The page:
Original Research ARTICLE
Molecular Mapping of PMR1, a Novel Locus Conferring Resistance to Powdery Mildew in Pepper (Capsicum annuum)
- 1Department of Plant Science, Plant Genomics and Breeding Institute, and Vegetable Breeding Research Center, College of Agriculture and Life Sciences, Seoul National University, Seoul, South Korea
- 2Center for Eco-friendly New Materials, Korea Research Institute of Chemical Technology, Daejeon, South Korea
- 3Department of Plant Science, College of Agriculture and Life Sciences, Seoul National University, Seoul, South Korea
Powdery mildew, caused by Leveillula taurica, is a major fungal disease affecting greenhouse-grown pepper (Capsicum annuum). Powdery mildew resistance has a complex mode of inheritance. In the present study, we investigated a novel powdery mildew resistance locus, PMR1, using two mapping populations: 102 ‘VK515' F2:3 families (derived from a cross between resistant parental line ‘VK515R' and susceptible parental line ‘VK515S') and 80 ‘PM Singang' F2 plants (derived from the F1 ‘PM Singang' commercial hybrid). Genetic analysis of the F2:3 ‘VK515' and F2 ‘PM Singang' populations revealed a single dominant locus for inheritance of the powdery mildew resistance trait. Genetic mapping showed that the PMR1 locus is located on syntenic regions of pepper chromosome 4 in a 4-Mb region between markers CZ2_11628 and HRM4.1.6 in ‘VK515R'. Six molecular markers including one SCAR marker and five SNP markers were localized to a region 0 cM from the PMR1 locus. Two putative nucleotide-binding site leucine-rich repeat (NBS-LRR)-type disease resistance genes were identified in this PMR1 region. Genotyping-by-sequencing (GBS) and genetic mapping analysis revealed suppressed recombination in the PMR1 region, perhaps due to alien introgression. In addition, a comparison of species-specific InDel markers as well as GBS-derived SNP markers indicated that C. baccatum represents a possible source of such alien introgression of powdery mildew resistance into ‘VK515R'. The molecular markers developed in this study will be especially helpful for marker-assisted selection in pepper breeding programs for powdery mildew resistance.
Leveillula taurica, an obligate fungal plant pathogen belonging to the ascomycetes, causes powdery mildew in various vegetable crops, resulting in significant quality and yield losses. In the past few decades, the incidence of L. taurica powdery mildew has been increasing in both greenhouse- and open field-grown peppers worldwide (Damicone, 2009; Sudha and Lakshmanan, 2009; Cerkauskas et al., 2011). Premature defoliation caused by powdery mildew severely reduces crop yields and makes fruits unfavorable for marketing. Unlike most fungi that cause powdery mildew, which are epiphytic, L. taurica is an endophytic fungus, which hinders the efficacy of chemical control (Elad et al., 2007). Therefore, developing powdery mildew disease resistance in pepper is one of the main objectives of genetic and breeding programs.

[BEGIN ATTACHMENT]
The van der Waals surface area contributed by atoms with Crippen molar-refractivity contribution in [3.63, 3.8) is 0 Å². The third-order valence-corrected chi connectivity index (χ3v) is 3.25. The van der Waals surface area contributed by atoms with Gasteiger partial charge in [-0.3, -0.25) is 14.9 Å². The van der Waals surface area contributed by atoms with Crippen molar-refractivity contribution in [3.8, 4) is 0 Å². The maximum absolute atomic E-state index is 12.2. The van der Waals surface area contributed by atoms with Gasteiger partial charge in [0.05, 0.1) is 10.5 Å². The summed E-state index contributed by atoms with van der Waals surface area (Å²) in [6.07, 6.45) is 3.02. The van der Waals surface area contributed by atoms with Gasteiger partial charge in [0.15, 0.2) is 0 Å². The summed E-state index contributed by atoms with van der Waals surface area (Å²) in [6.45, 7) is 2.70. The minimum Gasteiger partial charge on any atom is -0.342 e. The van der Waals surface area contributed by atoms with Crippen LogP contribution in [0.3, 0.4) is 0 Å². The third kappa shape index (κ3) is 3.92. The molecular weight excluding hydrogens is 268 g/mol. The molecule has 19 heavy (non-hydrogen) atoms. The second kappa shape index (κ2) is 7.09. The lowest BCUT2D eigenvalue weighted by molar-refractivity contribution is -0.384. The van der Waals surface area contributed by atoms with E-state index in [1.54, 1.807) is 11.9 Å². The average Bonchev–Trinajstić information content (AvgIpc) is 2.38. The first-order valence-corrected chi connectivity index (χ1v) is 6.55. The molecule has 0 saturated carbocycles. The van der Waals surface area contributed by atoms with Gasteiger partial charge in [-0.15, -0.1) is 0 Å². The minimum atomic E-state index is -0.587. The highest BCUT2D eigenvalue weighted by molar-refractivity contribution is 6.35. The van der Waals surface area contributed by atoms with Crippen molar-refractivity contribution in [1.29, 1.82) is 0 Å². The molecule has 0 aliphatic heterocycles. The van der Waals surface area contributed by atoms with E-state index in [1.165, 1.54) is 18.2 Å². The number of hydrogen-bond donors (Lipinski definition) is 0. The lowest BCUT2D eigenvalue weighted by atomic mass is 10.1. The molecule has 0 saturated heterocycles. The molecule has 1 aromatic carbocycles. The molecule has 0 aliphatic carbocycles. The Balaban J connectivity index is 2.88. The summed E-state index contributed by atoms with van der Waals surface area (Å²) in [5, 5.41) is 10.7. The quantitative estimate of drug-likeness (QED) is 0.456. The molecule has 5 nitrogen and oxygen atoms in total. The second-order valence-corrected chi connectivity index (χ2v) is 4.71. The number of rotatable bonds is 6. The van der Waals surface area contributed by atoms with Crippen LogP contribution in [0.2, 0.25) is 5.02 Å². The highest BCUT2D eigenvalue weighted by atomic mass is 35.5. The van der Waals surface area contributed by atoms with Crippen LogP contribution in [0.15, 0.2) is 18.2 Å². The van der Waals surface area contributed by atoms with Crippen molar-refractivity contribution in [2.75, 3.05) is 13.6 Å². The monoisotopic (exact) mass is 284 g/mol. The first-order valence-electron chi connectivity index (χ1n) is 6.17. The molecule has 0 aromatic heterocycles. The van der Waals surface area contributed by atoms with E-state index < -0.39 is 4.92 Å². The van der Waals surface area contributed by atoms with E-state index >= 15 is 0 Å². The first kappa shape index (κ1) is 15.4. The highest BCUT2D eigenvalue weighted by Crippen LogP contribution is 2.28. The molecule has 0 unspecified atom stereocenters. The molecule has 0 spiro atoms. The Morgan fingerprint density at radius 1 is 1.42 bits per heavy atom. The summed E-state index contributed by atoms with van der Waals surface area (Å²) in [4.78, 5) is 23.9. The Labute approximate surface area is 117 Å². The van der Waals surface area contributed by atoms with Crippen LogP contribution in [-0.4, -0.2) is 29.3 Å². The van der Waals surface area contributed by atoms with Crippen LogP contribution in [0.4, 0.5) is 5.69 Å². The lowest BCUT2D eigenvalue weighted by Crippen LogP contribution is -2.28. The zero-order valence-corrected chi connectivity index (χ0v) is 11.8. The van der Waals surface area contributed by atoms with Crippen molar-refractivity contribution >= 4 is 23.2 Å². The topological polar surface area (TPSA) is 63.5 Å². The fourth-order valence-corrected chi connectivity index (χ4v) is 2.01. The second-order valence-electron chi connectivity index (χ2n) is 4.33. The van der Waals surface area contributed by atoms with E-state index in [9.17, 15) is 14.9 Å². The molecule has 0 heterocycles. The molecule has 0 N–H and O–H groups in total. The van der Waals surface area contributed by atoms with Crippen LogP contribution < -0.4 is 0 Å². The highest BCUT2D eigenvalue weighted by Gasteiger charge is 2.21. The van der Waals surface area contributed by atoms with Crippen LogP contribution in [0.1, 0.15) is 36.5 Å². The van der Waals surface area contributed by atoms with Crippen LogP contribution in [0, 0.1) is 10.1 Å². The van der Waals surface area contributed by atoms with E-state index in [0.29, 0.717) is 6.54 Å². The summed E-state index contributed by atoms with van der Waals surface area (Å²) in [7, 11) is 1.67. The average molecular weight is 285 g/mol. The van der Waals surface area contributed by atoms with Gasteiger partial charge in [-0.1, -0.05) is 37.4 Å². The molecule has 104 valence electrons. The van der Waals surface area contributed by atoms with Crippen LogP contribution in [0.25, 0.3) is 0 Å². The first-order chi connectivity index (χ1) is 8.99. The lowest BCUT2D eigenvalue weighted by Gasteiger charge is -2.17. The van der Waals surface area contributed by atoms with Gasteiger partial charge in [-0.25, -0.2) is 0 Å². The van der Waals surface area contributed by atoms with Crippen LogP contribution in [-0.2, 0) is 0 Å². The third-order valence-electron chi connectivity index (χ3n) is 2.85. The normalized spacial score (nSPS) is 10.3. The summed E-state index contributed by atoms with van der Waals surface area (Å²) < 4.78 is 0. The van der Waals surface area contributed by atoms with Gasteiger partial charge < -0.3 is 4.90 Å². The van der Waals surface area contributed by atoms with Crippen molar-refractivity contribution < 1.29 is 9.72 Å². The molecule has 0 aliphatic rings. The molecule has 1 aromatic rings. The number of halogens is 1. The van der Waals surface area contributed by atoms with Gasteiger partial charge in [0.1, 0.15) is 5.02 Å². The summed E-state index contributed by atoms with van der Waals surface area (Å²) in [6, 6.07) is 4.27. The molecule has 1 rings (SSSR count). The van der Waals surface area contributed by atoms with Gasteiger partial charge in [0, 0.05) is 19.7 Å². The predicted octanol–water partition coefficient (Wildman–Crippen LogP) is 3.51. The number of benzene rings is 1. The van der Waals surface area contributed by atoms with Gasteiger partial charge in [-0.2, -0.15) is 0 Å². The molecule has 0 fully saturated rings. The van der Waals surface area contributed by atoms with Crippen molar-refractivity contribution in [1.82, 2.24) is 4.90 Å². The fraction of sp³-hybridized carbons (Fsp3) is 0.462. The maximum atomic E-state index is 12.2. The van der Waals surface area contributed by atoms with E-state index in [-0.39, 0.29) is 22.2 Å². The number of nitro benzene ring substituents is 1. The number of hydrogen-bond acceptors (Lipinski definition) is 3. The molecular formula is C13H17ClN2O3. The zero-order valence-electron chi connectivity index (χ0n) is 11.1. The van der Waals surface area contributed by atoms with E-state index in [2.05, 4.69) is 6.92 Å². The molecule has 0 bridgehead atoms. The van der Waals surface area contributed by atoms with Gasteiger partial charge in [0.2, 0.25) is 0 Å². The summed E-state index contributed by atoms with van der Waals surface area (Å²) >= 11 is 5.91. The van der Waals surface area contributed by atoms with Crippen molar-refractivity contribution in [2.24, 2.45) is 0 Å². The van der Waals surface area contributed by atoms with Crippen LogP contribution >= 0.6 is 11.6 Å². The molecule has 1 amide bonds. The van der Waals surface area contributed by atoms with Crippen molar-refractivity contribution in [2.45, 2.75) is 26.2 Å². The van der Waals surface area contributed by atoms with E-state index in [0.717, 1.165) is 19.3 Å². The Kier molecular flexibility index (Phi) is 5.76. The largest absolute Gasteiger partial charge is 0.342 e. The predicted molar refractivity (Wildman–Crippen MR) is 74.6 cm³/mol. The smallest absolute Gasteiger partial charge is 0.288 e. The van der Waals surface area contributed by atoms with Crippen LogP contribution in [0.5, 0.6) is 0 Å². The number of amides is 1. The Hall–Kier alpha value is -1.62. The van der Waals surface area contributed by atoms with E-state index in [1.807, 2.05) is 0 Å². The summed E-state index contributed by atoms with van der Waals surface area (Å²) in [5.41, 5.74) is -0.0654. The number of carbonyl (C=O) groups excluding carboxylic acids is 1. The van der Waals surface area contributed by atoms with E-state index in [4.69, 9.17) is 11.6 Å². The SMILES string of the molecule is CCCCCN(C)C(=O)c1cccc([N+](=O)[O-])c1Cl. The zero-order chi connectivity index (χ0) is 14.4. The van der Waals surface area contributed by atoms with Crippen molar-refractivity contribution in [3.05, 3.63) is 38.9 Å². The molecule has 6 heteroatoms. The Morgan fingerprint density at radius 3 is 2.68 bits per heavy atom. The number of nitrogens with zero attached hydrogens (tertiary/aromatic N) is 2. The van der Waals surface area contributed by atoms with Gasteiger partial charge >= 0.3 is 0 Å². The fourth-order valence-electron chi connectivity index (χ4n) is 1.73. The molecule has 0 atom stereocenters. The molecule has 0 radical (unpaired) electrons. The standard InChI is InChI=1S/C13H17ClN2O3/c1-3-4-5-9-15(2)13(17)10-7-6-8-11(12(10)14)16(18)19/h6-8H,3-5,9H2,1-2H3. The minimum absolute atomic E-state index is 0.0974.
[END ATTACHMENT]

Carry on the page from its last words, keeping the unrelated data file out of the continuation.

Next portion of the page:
Introgressing disease resistance from wild species into popular cultivars greatly increases crop yields and quality. Resistance sources for various pepper diseases have been reported in several wild species, and resistance has been successfully introgressed into commercial pepper cultivars, including resistance to tobamoviruses from Capsicum chacoense and C. chinense (Boukema, 1980; Berzal-Herranz et al., 1995; de la Cruz et al., 1997), resistance to tomato spotted wilt virus (TSWV) from C. chinense and C. baccatum (Boiteux et al., 1993; Hoang et al., 2013; Soler et al., 2015), resistance to anthracnose fruit rot from C. chinense (Voorrips et al., 2004), resistance to Phytophthora capsici from C. annuum cv. CM334 (Mallard et al., 2013; Liu et al., 2014) and resistance to bacterial leaf spot disease from C. annuum and C. chacoense (Cook and Guevara, 1984; Kim and Hartmann, 1985; Hibberd et al., 1987; Vallejos et al., 2010).
Pepper genotypes showing varied resistance levels against powdery mildew have been identified in C. annuum, C. frutescens, C. baccatum, and C. chinense (Ullassa et al., 1981; Deshpande et al., 1985; Pochard et al., 1986; Anand et al., 1987; De Souza and Café-Filho, 2003). Pepper genotypes ‘H-V-12' and ‘4638' (C. annuum), ‘IHR 703' (C. frutescens), and CNPH 36, 38, 50, 52, 279, and 288 (C. baccatum) are resistant to L. taurica (Anand et al., 1987; De Souza and Café-Filho, 2003). According to De Souza and Café-Filho (2003), most C. annuum species are moderately to highly susceptible to powdery mildew, whereas C. baccatum, C. chinense, and C. frutescens species are often resistant, suggesting that among Capsicum species, resistance to powdery mildew is primarily found in taxa other than C. annuum.